Law News

  1. An In-Depth Look at Federal Crime in North Carolina

    While most criminal cases fall under state law and are prosecuted by the State of North Carolina, the Justice Department of the United States government can investigate and prosecute federal crimes. While most people think federal crimes are limited to white-collar charges like mail fraud and counterfeiting, the scope is actually much broader. Our Eastern […]

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  2. Animal Cruelty Is Now a Federal Offense

    It has long been a cardinal rule of novelists and screen writers that whatever you do, never, ever kill a dog. Our society’s connection with animals, whether as a pet, companion, service animal or, in many cases, as a family member, is deep and lasting. In the context of criminal cases, there are few cases […]

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  3. Raleigh Identity Theft Attorney

    Defending Your Rights Against Identity Theft Charges In a nutshell, identity theft is using someone’s personal information, such as date of birth, Social Security number, or credit card information, for personal gain. Identity theft cases range from single-incident “dumpster divers” to huge data breach schemes. Identity theft is almost always a felony in North Carolina, […]

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  4. Tax Fraud in Wake County

    Let Our Raleigh Fraud Attorneys Review Your Case The IRS and other taxing authorities use audits and other non-criminal tools to address unintentional taxpayer errors. Tax fraud, on the other hand, is the intentional and willful attempt to evade income tax laws or defraud a tax collecting agency. Authorities could levy tax evasion charges in […]

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  5. How Filing Auto Claims Could Lead to Insurance Fraud Charges

    According to the North Carolina Department of Insurance (NCDOI), around 10% of insurance claims submitted involve a bit of fraud. Because the costs associated with these types of claims can be high, the agency’s sworn officers thoroughly investigate the cases, and these matters are harshly prosecuted.

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  6. Can Social Media Be Used Against Me in Court?

    Whether it’s sharing our daily activities and viewing special occasions experienced by friends and family or keeping up with current events and watching entertaining viral videos, social media has become a significant part of our everyday lives. Platforms such as Facebook, Instagram, Twitter, and LinkedIn keep the world more connected than ever before and provide […]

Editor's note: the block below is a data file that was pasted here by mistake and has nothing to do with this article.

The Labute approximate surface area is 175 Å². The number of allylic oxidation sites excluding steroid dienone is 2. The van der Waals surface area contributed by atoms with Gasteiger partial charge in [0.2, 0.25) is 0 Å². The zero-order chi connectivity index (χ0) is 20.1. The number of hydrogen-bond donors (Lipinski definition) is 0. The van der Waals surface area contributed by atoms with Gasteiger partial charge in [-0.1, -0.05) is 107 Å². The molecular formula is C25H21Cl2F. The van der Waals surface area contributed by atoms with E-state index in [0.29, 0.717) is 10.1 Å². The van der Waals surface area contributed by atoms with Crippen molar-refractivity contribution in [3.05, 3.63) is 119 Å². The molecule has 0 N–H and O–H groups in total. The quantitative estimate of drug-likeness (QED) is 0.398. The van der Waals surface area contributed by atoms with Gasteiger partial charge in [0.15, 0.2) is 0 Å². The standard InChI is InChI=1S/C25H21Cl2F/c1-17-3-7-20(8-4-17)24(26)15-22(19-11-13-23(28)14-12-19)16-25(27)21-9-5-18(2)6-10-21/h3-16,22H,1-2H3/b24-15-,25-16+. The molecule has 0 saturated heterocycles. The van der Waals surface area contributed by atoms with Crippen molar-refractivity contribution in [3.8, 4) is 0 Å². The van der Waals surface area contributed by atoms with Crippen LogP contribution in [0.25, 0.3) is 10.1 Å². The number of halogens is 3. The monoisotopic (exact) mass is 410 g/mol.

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  7. What Is the Exclusionary Rule?

    The Exclusionary Rule If you were charged with a crime and your case goes to trial, the exclusionary rule prevents any illegally obtained evidence from being presented in court. It was established as a way to deter law enforcement officers from conducting illegal searches of a person’s property and to ensure a defendant’s rights are […]

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  8. Consequences of a Conviction: Beyond Incarceration and Fines

    Being convicted of a crime can carry serious penalties. For example, a person who is found guilty of selling a Schedule I or II controlled substance will be convicted of a Class G felony, which is punishable by up to 51 months in prison and up to $25,000 in fines. After the individual is released […]

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  9. I Was Charged with Assualt at a Sporting Event. What Are My Options?

    People get hurt during athletic contests. Sometimes, they get hurt badly. At that point, the injury may have some implications beyond the playing field. League supervisors want to prove that the game is safe, and they may look for someone to blame.

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  10. If I Failed the DWI Breath Test, Am I Automatically Guilty?

    At trials and hearings, Wake County prosecutors use police Breathalyzer techs to authenticate the breath test results. These techs try to dazzle the jury with talk of fuel cells and electrochemical conversions. But these technicians never say that today’s Breathalyzer, with all its bells and whistles, is basically a miniaturized version of the 1950s Drunk-O-Meter.

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